In the last post, I looked at the English verbs ‘do’ and ‘make’, and the idea of collocation (= putting the right words together). Let’s change the topic to some vocabulary work.
English has hundreds of words in the form ‘self-…..’. For example: self-centred. A self-centred person thinks the whole world turns around them. I would say many of the current protestors pulling down statues in America are just like that: stupid people trying to be the centre of something, believing that their views must be right, and therefore they have a right to cause destruction.
By the way, that little line ‘-’ in the middle of the adjective is called a ‘hyphen’, and joins two words into one bigger one.
These ‘self’ words are most often used as adjectives. Below is a list of 10 of the most common ‘self’ words. Are they good (G), bad (B) or neutral (–) in meaning?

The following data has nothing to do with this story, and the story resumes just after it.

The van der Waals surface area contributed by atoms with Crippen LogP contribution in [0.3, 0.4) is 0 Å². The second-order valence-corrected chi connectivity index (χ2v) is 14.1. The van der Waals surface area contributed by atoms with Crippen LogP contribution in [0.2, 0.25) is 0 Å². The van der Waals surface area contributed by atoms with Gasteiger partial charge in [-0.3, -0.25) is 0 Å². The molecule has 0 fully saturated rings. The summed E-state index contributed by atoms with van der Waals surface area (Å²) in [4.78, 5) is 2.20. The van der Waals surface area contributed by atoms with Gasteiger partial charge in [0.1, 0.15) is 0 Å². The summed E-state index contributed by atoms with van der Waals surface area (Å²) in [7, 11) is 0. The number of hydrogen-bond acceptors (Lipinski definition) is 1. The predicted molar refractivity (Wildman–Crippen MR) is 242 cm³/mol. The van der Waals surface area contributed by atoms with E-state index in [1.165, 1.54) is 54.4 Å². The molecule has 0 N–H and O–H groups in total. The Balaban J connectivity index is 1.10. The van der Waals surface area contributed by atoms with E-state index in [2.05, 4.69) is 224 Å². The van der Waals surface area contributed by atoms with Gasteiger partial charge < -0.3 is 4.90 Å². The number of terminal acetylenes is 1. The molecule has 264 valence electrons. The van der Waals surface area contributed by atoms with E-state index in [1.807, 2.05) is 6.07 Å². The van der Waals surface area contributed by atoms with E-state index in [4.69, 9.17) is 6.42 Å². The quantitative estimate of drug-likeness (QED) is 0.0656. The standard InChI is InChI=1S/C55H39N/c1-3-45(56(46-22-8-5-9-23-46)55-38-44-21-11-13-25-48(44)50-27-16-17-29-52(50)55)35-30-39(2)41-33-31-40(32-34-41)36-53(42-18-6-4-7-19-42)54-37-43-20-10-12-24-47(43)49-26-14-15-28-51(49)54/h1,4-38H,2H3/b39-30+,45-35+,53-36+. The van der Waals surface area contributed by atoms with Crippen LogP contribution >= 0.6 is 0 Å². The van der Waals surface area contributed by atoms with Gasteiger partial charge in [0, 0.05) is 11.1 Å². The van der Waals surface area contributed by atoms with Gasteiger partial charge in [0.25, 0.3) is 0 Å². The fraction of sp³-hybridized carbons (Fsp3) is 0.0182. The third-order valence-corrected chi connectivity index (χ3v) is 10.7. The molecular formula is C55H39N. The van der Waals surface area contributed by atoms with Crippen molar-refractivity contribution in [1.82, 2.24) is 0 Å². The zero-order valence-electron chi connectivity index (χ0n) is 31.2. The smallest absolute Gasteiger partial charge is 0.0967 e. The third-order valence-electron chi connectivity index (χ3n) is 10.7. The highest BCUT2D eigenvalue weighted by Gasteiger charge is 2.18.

6 Self-made (man)
Match the above words with the descriptions below. Put a number beside each sentence.
This person is shy and easily embarrassed.
This person built his own business.
This thing has your own address on it.
This person always tries to help others.
This person thinks he/she is better than everyone else.
This person runs his own business.
This person readily admitted to his crime/problem.
This country is independent.
This person is very outgoing.
This person only cares about him/her-self.
The answers are: 3(B), 6(G), 8(–), 10(G), 1(B), 4(G), 9(B), 7(G), 2(G), & 5(B).
Can you describe yourself, your family, or any of your friends with the adjectives? Give examples to prove it.
By the way. See the picture at the top. Which of the adjectives, 1–10, best describes that dog?